LEHI, Utah — City leaders in Lehi are exploring the idea of a new ordinance to increase charges for those protesting outside a specific person’s house.
If passed, a "targeted" protest within 100 feet of that person's home would be considered a Class B misdemeanor.
The consequences would carry the potential of 6 months in jail or a $1,000 dollar fine, however Chief of Police Darren Paul says its “very unlikely” that someone would actually spend that long behind bars for something like this.
Tuesday evening, he took to the podium to propose the ordinance in-front of the City saying about the punishment “I think that that is the appropriate level because that would help us resolve these cases in the” justice court.”
Chief Paul also calling attention to other high-profile protests at people's homes saying “we’re proposing that we adopt an ordinance in the city that would prohibit that.”
But the city of Lehi has yet to see a protest of this kind, only issues that have come up in neighboring cities came up in the meeting.
Orem’s city council took up a similar ordinance last month that they passed in the wake of protests at governor Gary Herberts house.
But other protests at people's homes have happened too, such as Director of the Utah department of health Joseph Miner, State Epidemiologist Angela Dunn, and Governor Elect Spencer Cox.
“I think, personally, when you gather in front of someone’s personal residence, you’re crossing the line” Jason Walker the Lehi City Administrator said during the meeting.
He went on to say “Is it going to be perfect… probably not but I think it's a whole lot better than to have nothing.”
Others throughout the meeting listened in and weighed the issue carefully, but one who took some issues with the way this would be implemented was Councilwoman Katie Koivisto.
“I don’t want to inconvenience others because I’m protected.” She said when talking about if a protest was outside of her home going on to say “I would rather them protest in front of my house … than my neighbors down the street who are having to deal with protesters yelling at me in front of their house.”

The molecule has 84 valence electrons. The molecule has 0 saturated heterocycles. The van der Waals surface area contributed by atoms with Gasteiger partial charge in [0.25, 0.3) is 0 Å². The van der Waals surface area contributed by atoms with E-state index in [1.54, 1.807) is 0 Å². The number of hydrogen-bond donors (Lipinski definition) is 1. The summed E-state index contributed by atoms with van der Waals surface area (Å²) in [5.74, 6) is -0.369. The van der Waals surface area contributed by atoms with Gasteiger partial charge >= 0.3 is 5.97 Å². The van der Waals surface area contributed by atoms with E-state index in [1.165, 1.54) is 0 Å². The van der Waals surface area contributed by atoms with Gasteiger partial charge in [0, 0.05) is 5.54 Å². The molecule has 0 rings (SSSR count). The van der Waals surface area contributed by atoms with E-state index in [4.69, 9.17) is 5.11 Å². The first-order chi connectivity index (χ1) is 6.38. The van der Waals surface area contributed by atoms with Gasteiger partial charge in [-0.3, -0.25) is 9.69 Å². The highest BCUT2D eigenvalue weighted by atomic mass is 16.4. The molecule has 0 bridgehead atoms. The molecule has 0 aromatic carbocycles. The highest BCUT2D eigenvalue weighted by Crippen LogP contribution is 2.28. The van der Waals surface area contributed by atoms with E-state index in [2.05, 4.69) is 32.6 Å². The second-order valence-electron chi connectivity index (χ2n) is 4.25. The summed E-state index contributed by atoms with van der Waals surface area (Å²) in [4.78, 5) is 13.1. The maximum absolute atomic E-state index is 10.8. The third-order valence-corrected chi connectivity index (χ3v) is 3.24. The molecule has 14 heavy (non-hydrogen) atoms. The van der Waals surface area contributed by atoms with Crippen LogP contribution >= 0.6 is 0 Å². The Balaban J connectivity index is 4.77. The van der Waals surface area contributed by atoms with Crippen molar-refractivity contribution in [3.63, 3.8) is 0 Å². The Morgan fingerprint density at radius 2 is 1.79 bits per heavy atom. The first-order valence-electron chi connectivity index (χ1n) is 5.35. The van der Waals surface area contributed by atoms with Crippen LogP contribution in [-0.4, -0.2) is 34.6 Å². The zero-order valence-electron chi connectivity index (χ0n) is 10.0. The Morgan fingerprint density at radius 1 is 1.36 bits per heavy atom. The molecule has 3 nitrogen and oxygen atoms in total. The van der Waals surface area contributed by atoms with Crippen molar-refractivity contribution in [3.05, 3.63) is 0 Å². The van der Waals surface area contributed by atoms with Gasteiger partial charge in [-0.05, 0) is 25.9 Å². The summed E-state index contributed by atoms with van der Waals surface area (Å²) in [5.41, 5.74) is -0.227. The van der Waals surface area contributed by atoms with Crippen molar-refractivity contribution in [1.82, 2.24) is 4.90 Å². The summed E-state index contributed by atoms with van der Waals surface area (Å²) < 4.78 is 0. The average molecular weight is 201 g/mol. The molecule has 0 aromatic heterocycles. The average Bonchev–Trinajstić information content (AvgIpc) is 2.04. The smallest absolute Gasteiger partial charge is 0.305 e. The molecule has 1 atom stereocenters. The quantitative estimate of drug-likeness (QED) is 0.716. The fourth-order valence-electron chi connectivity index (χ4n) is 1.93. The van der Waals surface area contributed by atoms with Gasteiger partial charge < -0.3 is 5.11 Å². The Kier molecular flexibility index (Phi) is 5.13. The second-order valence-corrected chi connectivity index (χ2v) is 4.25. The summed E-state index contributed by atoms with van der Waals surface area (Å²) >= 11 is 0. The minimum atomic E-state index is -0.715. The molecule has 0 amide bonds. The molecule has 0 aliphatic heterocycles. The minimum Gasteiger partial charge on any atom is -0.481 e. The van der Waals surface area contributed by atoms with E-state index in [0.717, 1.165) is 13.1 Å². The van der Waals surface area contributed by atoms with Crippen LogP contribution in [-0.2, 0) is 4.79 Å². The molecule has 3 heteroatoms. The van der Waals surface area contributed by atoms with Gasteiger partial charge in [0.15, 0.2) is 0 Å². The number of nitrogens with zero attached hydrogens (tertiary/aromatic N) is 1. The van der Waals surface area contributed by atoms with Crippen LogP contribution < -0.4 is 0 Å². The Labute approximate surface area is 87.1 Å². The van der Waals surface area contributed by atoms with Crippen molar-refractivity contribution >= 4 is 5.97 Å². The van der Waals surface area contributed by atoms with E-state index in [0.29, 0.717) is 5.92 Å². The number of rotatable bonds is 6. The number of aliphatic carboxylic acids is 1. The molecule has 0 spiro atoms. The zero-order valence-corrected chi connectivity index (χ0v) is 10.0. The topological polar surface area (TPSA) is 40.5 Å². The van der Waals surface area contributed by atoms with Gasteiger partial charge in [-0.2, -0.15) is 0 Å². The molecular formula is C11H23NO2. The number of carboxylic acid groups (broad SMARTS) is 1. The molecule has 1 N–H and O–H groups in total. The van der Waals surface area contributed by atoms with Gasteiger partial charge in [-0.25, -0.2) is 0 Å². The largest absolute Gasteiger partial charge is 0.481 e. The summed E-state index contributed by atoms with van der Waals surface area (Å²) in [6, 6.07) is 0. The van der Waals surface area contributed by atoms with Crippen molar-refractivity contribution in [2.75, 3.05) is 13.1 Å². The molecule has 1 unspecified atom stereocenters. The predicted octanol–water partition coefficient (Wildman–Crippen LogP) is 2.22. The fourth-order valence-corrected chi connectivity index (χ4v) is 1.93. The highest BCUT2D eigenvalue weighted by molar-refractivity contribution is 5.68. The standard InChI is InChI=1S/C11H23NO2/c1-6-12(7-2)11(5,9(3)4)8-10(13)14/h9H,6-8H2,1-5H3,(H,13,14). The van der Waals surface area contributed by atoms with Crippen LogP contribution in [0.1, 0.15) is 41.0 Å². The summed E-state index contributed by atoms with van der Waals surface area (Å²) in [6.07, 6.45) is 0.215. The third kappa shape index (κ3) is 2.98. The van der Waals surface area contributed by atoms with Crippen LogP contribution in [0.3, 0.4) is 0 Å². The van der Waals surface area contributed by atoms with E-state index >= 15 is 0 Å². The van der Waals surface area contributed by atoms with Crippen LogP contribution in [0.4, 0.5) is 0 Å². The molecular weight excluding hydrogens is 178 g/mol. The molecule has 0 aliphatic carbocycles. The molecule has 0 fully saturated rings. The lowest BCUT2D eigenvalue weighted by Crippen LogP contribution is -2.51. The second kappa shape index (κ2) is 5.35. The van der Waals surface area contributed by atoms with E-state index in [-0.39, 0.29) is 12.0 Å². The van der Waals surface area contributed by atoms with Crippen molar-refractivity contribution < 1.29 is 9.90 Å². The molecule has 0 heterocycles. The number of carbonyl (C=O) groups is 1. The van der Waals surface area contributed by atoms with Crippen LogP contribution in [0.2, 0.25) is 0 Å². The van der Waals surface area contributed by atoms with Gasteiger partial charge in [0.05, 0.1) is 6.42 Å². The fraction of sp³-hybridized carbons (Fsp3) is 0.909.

Councilwoman Paige Albrecht immediately retorting “And I look at the real-life situation… And I’m not sure I would have seen a news report on protesters gathering five doors down from Angela Dunn’s house.” Pointing out that it wouldn’t be as big of a protest if they were kept so far away.
A lot of the comments of the council hinged on they themselves being protested and what they felt someone in their shoes should have to deal with.
“We don’t want to infringe on peoples first amendment rights… that’s the freedom of speech” said Sgt. Jeff Smith with Lehi Police when asked about the ordinance “The biggest thing is we want to protect people and help them feel safe in their own homes.”
Sgt. Smith in an interview with FOX13 also walked us through why those proposing this new legislation feel that it's good to have a set of laws on the table as a “baseline”
The final decision Tuesday night was to draft the ordinance into legal language as well as take a look at the issues that the Orem city council would have had to deal with in order to make a final decision over what is right for the city of Lehi.